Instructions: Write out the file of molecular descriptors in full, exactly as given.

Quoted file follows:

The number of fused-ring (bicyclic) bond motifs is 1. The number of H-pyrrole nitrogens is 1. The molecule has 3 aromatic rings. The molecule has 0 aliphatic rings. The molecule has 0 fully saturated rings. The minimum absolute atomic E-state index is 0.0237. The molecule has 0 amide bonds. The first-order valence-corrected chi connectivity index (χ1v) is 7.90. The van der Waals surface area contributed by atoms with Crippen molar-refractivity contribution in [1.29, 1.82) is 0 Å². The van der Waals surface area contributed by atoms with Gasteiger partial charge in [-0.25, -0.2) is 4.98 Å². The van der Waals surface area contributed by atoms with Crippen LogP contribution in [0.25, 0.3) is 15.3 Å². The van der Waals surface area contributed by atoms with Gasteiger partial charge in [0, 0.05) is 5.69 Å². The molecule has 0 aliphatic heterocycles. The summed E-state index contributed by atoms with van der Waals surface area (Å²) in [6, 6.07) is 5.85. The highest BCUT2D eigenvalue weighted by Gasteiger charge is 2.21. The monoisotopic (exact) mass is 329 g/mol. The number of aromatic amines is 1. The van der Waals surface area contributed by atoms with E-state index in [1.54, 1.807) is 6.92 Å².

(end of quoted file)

The number of fused-ring (bicyclic) bond motifs is 1. The number of H-pyrrole nitrogens is 1. The molecule has 3 aromatic rings. The molecule has 0 aliphatic rings. The molecule has 0 fully saturated rings. The minimum absolute atomic E-state index is 0.0237. The molecule has 0 amide bonds. The first-order valence-corrected chi connectivity index (χ1v) is 7.90. The van der Waals surface area contributed by atoms with Crippen molar-refractivity contribution in [1.29, 1.82) is 0 Å². The van der Waals surface area contributed by atoms with Gasteiger partial charge in [-0.25, -0.2) is 4.98 Å². The van der Waals surface area contributed by atoms with Crippen LogP contribution in [0.25, 0.3) is 15.3 Å². The van der Waals surface area contributed by atoms with Gasteiger partial charge in [0, 0.05) is 5.69 Å². The molecule has 0 aliphatic heterocycles. The summed E-state index contributed by atoms with van der Waals surface area (Å²) in [6, 6.07) is 5.85. The highest BCUT2D eigenvalue weighted by Gasteiger charge is 2.21. The monoisotopic (exact) mass is 329 g/mol. The number of aromatic amines is 1. The van der Waals surface area contributed by atoms with E-state index in [1.54, 1.807) is 6.92 Å².